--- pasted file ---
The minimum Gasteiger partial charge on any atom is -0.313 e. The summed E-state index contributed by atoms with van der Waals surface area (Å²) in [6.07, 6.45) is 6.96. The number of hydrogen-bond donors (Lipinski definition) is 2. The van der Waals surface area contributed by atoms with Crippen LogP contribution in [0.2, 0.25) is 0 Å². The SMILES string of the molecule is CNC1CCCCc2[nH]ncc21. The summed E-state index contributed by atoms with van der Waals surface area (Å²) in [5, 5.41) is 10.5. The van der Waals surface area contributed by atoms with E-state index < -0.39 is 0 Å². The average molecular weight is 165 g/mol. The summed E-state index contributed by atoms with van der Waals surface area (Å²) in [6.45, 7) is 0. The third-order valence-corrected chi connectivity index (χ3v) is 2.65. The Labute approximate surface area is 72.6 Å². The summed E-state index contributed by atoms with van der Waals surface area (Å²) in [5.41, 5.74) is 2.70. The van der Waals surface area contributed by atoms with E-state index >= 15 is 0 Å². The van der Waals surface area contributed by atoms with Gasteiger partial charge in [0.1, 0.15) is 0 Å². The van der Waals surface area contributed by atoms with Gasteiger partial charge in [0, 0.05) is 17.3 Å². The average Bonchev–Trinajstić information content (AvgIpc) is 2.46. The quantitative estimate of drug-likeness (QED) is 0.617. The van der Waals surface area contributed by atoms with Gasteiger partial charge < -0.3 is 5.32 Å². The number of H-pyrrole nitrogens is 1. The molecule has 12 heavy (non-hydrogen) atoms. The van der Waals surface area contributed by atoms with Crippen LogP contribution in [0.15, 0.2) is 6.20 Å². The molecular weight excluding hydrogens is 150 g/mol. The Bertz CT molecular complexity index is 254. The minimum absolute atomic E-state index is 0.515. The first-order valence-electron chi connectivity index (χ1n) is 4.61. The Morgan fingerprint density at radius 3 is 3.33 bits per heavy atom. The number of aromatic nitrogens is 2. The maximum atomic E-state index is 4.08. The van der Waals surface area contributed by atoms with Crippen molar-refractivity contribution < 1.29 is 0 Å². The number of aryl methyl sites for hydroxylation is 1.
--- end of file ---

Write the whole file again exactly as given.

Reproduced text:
The minimum Gasteiger partial charge on any atom is -0.313 e. The summed E-state index contributed by atoms with van der Waals surface area (Å²) in [6.07, 6.45) is 6.96. The number of hydrogen-bond donors (Lipinski definition) is 2. The van der Waals surface area contributed by atoms with Crippen LogP contribution in [0.2, 0.25) is 0 Å². The SMILES string of the molecule is CNC1CCCCc2[nH]ncc21. The summed E-state index contributed by atoms with van der Waals surface area (Å²) in [5, 5.41) is 10.5. The van der Waals surface area contributed by atoms with E-state index < -0.39 is 0 Å². The average molecular weight is 165 g/mol. The summed E-state index contributed by atoms with van der Waals surface area (Å²) in [6.45, 7) is 0. The third-order valence-corrected chi connectivity index (χ3v) is 2.65. The Labute approximate surface area is 72.6 Å². The summed E-state index contributed by atoms with van der Waals surface area (Å²) in [5.41, 5.74) is 2.70. The van der Waals surface area contributed by atoms with E-state index >= 15 is 0 Å². The van der Waals surface area contributed by atoms with Gasteiger partial charge in [0.1, 0.15) is 0 Å². The van der Waals surface area contributed by atoms with Gasteiger partial charge in [0, 0.05) is 17.3 Å². The average Bonchev–Trinajstić information content (AvgIpc) is 2.46. The quantitative estimate of drug-likeness (QED) is 0.617. The van der Waals surface area contributed by atoms with Gasteiger partial charge < -0.3 is 5.32 Å². The number of H-pyrrole nitrogens is 1. The molecule has 12 heavy (non-hydrogen) atoms. The van der Waals surface area contributed by atoms with Crippen LogP contribution in [0.15, 0.2) is 6.20 Å². The molecular weight excluding hydrogens is 150 g/mol. The Bertz CT molecular complexity index is 254. The minimum absolute atomic E-state index is 0.515. The first-order valence-electron chi connectivity index (χ1n) is 4.61. The Morgan fingerprint density at radius 3 is 3.33 bits per heavy atom. The number of aromatic nitrogens is 2. The maximum atomic E-state index is 4.08. The van der Waals surface area contributed by atoms with Crippen molar-refractivity contribution < 1.29 is 0 Å². The number of aryl methyl sites for hydroxylation is 1.